Sitcom Character Joins Elite Corps of Ad Crossovers

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SAN FRANCISCO ( -- Baby Bob, a child conceived in the dot-com advertising boom, takes to the airways in a CBS sitcom tonight and joins
See one of the orignal 'Baby Bob' spots created by Siltanen/Keehn in 2000 for
an elite corps of advertising figures leaping into the entertainment world.

A marketing gimmick for, Baby Bob, an infant with the aggressive tongue of a 40-year-old, is the brainchild of Siltanen/Keehn, El Segundo, Calif., an agency founded by former TBWA/Chiat/Day creative Rob Siltanen.

Pitchbaby for ISP service
Orignally Bob was a pitchbaby urging viewers to sign up for's free Internet-access accounts. Eventually, his role grew to include a TV spot with basketball star Shaquille O'Neal and an Internet commercial featuring Shaq as a guest on a fictitious late-night show with Baby Bob as host.

When Freeinternet tumbled into bankruptcy in October 2000, it owed Siltanen/Keehn $1.9 million. The agency retained rights to the baby, and later pitched the character to Viacom and CBS, which has turned the ad icon into a sitcom star.

Baby Bob is not the first ad icon to make it to a TV series. He was proceeded in the late 1980s by Max Headroom, a digital Coke commerical character who had a short-lived TV show. Before that, shoe character Buster Brown appeared on TV in the medium's early days.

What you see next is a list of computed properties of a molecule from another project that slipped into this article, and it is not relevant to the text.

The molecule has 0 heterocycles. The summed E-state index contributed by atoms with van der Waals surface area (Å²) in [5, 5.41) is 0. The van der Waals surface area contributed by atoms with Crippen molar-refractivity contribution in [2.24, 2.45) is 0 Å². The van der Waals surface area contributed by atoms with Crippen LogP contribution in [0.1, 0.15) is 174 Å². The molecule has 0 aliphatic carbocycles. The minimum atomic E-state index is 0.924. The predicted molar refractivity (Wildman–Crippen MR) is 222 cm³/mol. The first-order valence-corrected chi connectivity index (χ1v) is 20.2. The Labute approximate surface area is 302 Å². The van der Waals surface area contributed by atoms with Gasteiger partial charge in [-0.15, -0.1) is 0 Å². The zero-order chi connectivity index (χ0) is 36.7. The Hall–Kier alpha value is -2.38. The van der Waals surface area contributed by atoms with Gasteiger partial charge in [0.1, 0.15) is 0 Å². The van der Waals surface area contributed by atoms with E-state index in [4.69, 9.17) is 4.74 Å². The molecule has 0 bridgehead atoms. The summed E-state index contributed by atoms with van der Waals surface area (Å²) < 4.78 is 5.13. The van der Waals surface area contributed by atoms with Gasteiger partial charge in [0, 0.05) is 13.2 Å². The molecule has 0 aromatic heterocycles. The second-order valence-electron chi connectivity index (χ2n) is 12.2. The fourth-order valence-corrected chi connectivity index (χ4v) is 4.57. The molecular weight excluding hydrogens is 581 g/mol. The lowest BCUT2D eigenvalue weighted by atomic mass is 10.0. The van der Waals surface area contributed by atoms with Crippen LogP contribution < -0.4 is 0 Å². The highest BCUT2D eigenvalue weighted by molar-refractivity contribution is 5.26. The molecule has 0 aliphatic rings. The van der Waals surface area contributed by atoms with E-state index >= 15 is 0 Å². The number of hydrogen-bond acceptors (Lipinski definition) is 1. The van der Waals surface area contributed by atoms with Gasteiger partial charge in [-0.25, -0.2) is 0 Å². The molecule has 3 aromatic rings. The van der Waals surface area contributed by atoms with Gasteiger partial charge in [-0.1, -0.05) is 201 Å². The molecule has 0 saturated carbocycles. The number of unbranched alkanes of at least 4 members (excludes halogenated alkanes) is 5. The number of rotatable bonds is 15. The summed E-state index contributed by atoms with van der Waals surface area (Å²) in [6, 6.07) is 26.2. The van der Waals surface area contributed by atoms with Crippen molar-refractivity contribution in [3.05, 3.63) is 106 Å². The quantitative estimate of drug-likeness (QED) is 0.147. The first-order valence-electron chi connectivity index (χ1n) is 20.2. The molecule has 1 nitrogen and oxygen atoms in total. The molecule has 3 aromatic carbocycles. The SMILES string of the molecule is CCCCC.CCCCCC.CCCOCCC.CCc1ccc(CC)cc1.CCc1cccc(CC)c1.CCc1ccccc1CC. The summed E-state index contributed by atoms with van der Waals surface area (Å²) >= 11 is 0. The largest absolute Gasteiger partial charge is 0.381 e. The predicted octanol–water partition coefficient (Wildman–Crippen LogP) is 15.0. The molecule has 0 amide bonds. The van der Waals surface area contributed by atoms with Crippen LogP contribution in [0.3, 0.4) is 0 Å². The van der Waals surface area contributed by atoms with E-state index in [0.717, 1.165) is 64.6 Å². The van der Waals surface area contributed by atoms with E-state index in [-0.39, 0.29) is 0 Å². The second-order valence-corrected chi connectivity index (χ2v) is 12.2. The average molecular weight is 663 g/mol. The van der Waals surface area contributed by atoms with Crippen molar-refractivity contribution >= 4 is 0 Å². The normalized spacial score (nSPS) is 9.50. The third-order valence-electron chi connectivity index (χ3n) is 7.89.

'Only Just Begun'
Similarly, a number of songs developed for TV ads have crossed the divide to become pop chart hits, including "We've Only Just Begun." The song was originally written for a 1969 Crocker Bank campaign aimed at newlyweds and produced by Hal Riney. In 1970 the Carpenters released a full-length version of the tune that become a wildly popular hit and their signature song.

In 1971, another jingle for a Coca-Cola ad campaign created by Bill Backer at McCann-Erickson -- "I'd Like to Teach the World to Sing" -- was released as a chart-topping pop single by The New Seekers.

The show, airing Monday at 8:30 p.m., stars Adam Arkin as Walter, a public relations executive, and Joely Fisher as mother Lizzy. Ken Campbell continues to provide the voice of Baby Bob. In the first episode, the family tries to keep Bob's talking a secret to avoid a media circus. In all, about a half-dozen episodes have been produced for what will be the baby's shot at entertainment fame.

Turning over the baby
Mr. Siltanen said the process of turning his baby over to Hollywood sitcom writers was at first painful, particularly since they made Baby Bob more of "innocent" than he was as a spokesbaby. "It hurt," he said, but eventually he was pleased with the finished product.

Baby Bob does not have to carry the full burden he did in advertising because other characters in the sitcom help fill out the program.

Mr. Siltanen's other works range from the touching Emmy Award-winning Apple Computer campaign "Think Different," which toasted the "crazy ones," to Nissan's "Toy Story" spot that featured a GI Joe-type doll that takes Barbie for a ride in a remote controlled Z convertible.

Wayne Friedman contributed to this report.

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